Texas hospice, physician lied that patients were terminal in $154M scam

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A federal jury found a physician and two healthcare executives guilty of a $154 million healthcare fraud scheme in which they falsely told patients with long-term incurable diseases that they only had months to live in an effort to boost hospice profits, the U.S. Justice Department said

Defendants Rodney Mesquias, Henry McInnis and Francisco Pena, MD, were all convicted. Mr. Mesquinas owned Merida Group, which operated dozens of hospices in Texas. Mr. McInnis was CEO of the hospice provider, and Dr. Pena was the medical director.

Merida Group enrolled patients with long-term incurable diseases at group homes, nursing homes and hospitals by falsely telling them they had six months to live, prosecutors charged. The hospice operator also sent chaplains to lie to patients and discuss their imminent death,  the lawsuit claimed.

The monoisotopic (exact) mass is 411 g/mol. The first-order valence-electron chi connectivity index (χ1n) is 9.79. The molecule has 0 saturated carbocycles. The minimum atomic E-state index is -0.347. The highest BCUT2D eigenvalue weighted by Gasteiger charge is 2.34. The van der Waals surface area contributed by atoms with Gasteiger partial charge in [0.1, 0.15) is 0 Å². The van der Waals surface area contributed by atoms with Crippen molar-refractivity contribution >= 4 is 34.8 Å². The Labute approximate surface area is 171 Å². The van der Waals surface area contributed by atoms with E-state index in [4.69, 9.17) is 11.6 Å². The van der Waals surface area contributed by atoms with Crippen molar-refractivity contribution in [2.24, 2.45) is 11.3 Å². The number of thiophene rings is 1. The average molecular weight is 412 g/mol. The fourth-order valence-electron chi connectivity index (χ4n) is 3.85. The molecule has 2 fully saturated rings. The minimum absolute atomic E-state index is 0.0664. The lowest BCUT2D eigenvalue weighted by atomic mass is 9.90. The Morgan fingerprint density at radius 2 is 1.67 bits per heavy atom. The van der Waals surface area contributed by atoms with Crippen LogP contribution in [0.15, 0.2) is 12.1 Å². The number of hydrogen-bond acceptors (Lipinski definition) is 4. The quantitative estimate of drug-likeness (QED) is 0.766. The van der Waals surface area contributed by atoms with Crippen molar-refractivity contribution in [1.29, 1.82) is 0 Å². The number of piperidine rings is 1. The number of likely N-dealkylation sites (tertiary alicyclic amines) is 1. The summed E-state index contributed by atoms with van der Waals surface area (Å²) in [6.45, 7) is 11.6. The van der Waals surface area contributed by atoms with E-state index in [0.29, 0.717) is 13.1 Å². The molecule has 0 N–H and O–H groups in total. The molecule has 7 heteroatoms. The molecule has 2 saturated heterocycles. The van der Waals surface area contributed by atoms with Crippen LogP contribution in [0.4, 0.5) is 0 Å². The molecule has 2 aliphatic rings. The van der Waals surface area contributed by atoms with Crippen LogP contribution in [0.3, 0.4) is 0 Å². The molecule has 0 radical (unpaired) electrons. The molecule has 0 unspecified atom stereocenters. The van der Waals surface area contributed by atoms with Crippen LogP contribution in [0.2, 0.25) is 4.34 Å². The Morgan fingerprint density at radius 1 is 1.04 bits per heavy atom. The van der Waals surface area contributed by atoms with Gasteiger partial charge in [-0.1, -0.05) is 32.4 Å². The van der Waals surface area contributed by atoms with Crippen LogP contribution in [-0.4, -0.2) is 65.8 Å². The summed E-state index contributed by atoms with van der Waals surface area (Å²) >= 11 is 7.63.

But according to evidence presented at trial, the patients were not terminally ill, a requirement to qualify for hospice services. In some instances they were walking, driving, working and even coaching athletic events.

Merida Group kept patients on hospice services in an effort to boost revenue, prosecutors said, and the operator was fraudulently reimbursed $154 million.

After a three-week trial, the jury found Mr. Mesquias, Mr. McInnis and Dr. Pena guilty of multiple counts of healthcare fraud, money laundering, conspiracy and obstruction of justice. 

Sentencing is scheduled for June 17, 2020.

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